It is worth noting again that the function of the Court in judicial review is not to act as an “academy of science” or a “legislative upper chamber”. In dealing with any of the statutory criteria, the range of factual possibilities is practically unlimited. No matter how many scenarios are considered, it is possible to conceive of one which has not been. The nature of science is such that reasonable people can disagree about relevance and significance. In disposing of these issues, the Court’s function is not to assure comprehensiveness but to assess, in a formal rather than substantive sense, whether there has been some consideration of those factors in which the Act requires the comprehensive study to address. If there has been some consideration, it is irrelevant that there could have been further and better consideration (emphasis added by the majority).

According to the majority, this means that “the type or level of consideration that the Panel was required to give to those effects was simply…‘some consideration.’ It follows…that a failure of the Panel to consider…environmental effects can only be established if it is demonstrated that the Panel gave no consideration at all to those environmental effects.” (at para 130, emphasis added).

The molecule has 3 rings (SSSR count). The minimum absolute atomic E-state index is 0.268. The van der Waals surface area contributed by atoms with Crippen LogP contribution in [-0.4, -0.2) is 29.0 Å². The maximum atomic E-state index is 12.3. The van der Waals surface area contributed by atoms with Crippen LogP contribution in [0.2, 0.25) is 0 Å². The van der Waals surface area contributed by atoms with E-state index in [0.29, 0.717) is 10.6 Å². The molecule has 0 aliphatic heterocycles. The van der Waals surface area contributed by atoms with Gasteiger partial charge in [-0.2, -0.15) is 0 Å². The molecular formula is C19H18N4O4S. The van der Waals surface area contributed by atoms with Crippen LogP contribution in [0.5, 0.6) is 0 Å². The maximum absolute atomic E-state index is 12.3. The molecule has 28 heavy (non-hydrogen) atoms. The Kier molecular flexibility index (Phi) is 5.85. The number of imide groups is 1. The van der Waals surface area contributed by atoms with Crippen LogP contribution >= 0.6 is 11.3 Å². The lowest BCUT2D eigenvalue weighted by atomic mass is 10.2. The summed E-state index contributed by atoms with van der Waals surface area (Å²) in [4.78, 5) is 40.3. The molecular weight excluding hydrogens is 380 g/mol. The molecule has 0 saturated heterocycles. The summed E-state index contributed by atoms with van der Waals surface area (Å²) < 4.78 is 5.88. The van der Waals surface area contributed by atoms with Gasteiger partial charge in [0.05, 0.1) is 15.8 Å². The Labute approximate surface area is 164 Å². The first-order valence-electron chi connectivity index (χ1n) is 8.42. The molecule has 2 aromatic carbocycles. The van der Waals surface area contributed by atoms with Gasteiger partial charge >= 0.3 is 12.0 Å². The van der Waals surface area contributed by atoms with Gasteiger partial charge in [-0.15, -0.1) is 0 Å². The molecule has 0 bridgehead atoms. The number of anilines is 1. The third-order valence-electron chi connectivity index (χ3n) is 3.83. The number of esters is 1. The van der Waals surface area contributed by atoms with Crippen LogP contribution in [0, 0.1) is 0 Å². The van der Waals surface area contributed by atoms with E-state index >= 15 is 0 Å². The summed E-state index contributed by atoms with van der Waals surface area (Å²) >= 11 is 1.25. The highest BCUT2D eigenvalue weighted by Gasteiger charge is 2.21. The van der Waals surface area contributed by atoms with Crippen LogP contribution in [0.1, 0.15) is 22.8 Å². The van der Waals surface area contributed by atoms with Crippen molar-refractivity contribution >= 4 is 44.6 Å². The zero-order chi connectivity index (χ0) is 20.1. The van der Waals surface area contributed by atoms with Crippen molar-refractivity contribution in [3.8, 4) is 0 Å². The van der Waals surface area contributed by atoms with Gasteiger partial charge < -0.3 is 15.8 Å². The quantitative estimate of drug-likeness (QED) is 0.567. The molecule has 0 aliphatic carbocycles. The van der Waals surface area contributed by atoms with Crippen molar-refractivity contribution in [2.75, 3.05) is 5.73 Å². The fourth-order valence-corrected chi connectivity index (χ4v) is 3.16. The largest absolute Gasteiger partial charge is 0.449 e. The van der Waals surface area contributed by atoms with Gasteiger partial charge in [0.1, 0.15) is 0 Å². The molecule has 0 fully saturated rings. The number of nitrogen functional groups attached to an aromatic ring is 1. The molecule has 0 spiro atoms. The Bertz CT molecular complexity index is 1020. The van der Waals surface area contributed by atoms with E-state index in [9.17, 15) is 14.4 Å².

Applying this “low threshold” (at para 151), and acknowledging that “[c]learly, the consideration by the Panel of the environmental effects of [hazardous substances emissions] was not undertaken to the same depth or extent as were other environmental effects” (at para 153), the majority concluded “that this lesser degree of consideration nonetheless constitutes ‘some consideration’ of the environmental effects” (ibid).